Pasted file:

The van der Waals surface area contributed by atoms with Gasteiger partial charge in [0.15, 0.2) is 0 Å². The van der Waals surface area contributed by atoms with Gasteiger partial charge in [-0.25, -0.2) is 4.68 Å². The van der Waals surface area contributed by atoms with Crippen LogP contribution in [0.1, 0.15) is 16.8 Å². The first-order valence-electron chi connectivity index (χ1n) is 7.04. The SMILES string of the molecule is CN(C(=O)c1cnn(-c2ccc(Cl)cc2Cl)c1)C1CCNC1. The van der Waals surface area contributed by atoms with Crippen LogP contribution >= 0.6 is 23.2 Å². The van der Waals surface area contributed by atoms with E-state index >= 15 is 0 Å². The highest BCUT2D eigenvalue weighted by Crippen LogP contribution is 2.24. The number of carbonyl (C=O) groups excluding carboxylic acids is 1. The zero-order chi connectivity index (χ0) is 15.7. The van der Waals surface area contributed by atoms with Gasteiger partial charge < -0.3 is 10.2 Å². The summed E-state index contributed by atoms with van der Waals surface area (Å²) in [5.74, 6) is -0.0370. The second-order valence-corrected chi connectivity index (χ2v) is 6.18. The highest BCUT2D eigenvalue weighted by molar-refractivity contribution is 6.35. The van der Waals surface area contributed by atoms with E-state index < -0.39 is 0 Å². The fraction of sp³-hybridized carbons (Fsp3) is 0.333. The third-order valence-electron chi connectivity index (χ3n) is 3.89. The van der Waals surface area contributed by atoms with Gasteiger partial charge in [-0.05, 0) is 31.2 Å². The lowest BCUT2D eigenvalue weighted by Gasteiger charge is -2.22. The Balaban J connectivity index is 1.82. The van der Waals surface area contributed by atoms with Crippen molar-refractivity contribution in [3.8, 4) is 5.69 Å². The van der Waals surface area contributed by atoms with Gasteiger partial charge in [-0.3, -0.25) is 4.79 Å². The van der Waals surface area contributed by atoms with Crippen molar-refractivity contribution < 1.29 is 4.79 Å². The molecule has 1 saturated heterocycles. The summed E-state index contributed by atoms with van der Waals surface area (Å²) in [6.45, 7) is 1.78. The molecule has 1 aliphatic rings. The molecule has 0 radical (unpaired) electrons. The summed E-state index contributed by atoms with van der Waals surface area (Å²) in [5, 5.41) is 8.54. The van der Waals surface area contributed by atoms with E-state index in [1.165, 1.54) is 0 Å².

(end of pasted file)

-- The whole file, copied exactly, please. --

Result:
The van der Waals surface area contributed by atoms with Gasteiger partial charge in [0.15, 0.2) is 0 Å². The van der Waals surface area contributed by atoms with Gasteiger partial charge in [-0.25, -0.2) is 4.68 Å². The van der Waals surface area contributed by atoms with Crippen LogP contribution in [0.1, 0.15) is 16.8 Å². The first-order valence-electron chi connectivity index (χ1n) is 7.04. The SMILES string of the molecule is CN(C(=O)c1cnn(-c2ccc(Cl)cc2Cl)c1)C1CCNC1. The van der Waals surface area contributed by atoms with Crippen LogP contribution >= 0.6 is 23.2 Å². The van der Waals surface area contributed by atoms with E-state index >= 15 is 0 Å². The highest BCUT2D eigenvalue weighted by Crippen LogP contribution is 2.24. The number of carbonyl (C=O) groups excluding carboxylic acids is 1. The zero-order chi connectivity index (χ0) is 15.7. The van der Waals surface area contributed by atoms with Gasteiger partial charge < -0.3 is 10.2 Å². The summed E-state index contributed by atoms with van der Waals surface area (Å²) in [5.74, 6) is -0.0370. The second-order valence-corrected chi connectivity index (χ2v) is 6.18. The highest BCUT2D eigenvalue weighted by molar-refractivity contribution is 6.35. The van der Waals surface area contributed by atoms with E-state index < -0.39 is 0 Å². The fraction of sp³-hybridized carbons (Fsp3) is 0.333. The third-order valence-electron chi connectivity index (χ3n) is 3.89. The van der Waals surface area contributed by atoms with Gasteiger partial charge in [-0.05, 0) is 31.2 Å². The lowest BCUT2D eigenvalue weighted by Gasteiger charge is -2.22. The Balaban J connectivity index is 1.82. The van der Waals surface area contributed by atoms with Crippen molar-refractivity contribution in [3.8, 4) is 5.69 Å². The van der Waals surface area contributed by atoms with Gasteiger partial charge in [-0.3, -0.25) is 4.79 Å². The van der Waals surface area contributed by atoms with Crippen molar-refractivity contribution < 1.29 is 4.79 Å². The molecule has 1 saturated heterocycles. The summed E-state index contributed by atoms with van der Waals surface area (Å²) in [6.45, 7) is 1.78. The molecule has 1 aliphatic rings. The molecule has 0 radical (unpaired) electrons. The summed E-state index contributed by atoms with van der Waals surface area (Å²) in [5, 5.41) is 8.54. The van der Waals surface area contributed by atoms with E-state index in [1.165, 1.54) is 0 Å².